relativity, completeness and Jose the bull

Since I switched my approach from trying to hit winners to just getting the ball over the net, I’ve won more matches. But, jeez, sometimes the points go on forever. Thirty or forty stroke rallies at times. I was thinking about this as I read an article in today’s newspaper about injuries in tennis. There are, of course, those bone jarring rackets that propel balls off them as if they were rocket launchers, and there are those corkscrew pretzel strokes on the forehand side that generate tremendous torque. Watch Federer hit a forehand some time. But there are also slower surfaces to lengthen the points and increase the popularity of the game. Combine that with the shortest off season of any major sport and you have lots of injuries.

Since I’ve already talked about injuries so much and since I’ve already told you more than enough times that you have to work your core and butt muscles because the power in your stroke comes from your trunk and butt, not your arm, I’ll go on to the rest of the newspaper.

I was very interested in the latest “victory” by bloggers. The chief news executive at CNN resigned after making off the record comments at the World Economic Forum accusing the American military of shooting at and killing journalists in Iraq. High volume activities by bloggers contributed to the resignation. If a blogger had unearthed proof that Jose Canseco really did inject Mark McGwire’s toches with steroids in an Oakland Athletics locker room bathroom stall, I could see that. The blogger would be adding some badly needed truth to a story that could desperately use it. But I’m a little horrified that bloggers are forcing the resignation of a journalist with twenty three years of experience when they likely have very little journalistic experience at all.

This segues very nicely into another article. A professor emeritus at Princeton has written a book titled, no lie, On Bullshit. He makes a distinction between liars and honest people and one full of bull. A liar and an honest person are concerned about the truth. One attempts to uphold it while the other attempts to get around it. If you’re full of bull, though, you don’t care about the truth at all. You just want people to fall for your spiel or version of the events.

Mark McGwire and Barry Bonds and Sammy Sosa and even Jose Canseco, at times, having been setting major league records for bull. It’s not just lying because a liar would not have told the grand jury the truth. It’s a new category that could possibly be explained by yet another article in today’s paper.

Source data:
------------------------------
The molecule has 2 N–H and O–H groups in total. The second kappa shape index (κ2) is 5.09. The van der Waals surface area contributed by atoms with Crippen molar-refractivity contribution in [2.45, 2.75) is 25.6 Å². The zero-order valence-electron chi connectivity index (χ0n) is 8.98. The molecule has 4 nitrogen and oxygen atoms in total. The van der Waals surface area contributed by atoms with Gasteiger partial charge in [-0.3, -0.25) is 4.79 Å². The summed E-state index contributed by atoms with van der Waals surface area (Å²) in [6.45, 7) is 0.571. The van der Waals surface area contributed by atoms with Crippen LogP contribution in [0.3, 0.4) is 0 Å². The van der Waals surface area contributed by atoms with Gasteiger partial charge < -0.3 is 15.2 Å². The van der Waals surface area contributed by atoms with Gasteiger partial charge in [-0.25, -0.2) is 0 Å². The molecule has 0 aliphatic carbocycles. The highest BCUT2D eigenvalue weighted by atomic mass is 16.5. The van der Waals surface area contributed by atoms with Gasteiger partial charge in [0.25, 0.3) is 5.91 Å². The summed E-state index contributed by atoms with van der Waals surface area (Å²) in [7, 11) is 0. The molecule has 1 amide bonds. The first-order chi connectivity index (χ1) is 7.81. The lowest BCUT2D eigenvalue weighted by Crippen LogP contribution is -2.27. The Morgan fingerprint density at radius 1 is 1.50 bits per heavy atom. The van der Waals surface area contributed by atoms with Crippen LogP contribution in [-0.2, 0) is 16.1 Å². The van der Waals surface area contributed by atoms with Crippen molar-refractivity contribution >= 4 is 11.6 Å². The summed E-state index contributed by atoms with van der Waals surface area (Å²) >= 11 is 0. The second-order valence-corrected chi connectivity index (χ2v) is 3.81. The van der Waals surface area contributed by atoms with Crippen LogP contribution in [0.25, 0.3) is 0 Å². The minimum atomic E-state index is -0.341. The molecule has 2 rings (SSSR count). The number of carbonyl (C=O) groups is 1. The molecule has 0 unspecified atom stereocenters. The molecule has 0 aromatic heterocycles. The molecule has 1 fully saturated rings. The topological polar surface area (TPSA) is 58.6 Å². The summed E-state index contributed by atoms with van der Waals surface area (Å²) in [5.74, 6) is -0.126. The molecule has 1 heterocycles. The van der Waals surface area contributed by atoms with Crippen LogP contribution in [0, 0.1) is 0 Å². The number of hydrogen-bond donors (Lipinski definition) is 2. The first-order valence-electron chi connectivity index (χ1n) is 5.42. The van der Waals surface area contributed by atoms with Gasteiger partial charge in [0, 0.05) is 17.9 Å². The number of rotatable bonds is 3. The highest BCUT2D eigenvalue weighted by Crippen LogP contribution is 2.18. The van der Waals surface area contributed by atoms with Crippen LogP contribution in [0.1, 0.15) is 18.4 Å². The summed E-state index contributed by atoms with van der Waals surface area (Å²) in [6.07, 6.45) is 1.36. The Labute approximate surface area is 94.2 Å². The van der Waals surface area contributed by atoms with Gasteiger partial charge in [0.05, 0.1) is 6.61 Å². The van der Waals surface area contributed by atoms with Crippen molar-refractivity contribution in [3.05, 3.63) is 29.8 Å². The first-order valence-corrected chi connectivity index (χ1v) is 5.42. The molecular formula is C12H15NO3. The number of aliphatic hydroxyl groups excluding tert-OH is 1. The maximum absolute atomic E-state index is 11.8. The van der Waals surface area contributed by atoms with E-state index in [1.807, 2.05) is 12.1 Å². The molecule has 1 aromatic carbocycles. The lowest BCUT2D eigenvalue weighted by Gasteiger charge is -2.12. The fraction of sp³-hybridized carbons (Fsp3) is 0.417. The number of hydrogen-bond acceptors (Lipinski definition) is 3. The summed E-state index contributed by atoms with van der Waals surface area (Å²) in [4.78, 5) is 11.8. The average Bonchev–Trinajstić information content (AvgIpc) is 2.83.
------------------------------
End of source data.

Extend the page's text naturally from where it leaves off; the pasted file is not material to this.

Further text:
This article discusses a book about the relationship between Albert Einstein and Kurt Godel. Einstein is famous for, of course, the theory of relativity. Godel is famous for the incompleteness theorem. I’m sure major league baseball players never thought they were carrying out two of the most important discoveries of modern science. Relativity theory states that a clock traveling near the speed of light will appear to keep time slower to someone standing still. They might not have been hitting balls at the speed of light but steroid users certainly managed to slow time down and extend their careers. The incompleteness theorem says that, within a given system, there will always be propositions that cannot be proven to be true or false. Who was watching McGwire and Canseco go into that bathroom stall? How can you prove that you didn’t do something?

Someone should create a charter school called The Jose Canseco High School of Sports. The entire curriculum – science, history, politics and literature – would be studied through the world of sports. Biology will include the pitfalls and benefits of steroids. It’s kind of like sex education, the more you know, the better off you are.

Practice and Competition Report: played two and a half sets with M, 6-2, 6-1, 3-3
Solutions Analysis: looking for a solution to the problem of wanting to win. I beat M handily in the first two sets (a weekend fueled by psychoactive chocolate and sex on the part of my opponent may have contributed to my win but I’ll take it). When we started the third set I worried about not playing well because I didn’t want my opponent to regain any momentum. Instead of thinking about getting the ball across the net I was thinking about how badly I wanted to win. Therefore, I lost momentum.
Success Analysis: I focused on getting the ball over the net and won both sets. I have not beaten M in both sets for a long time.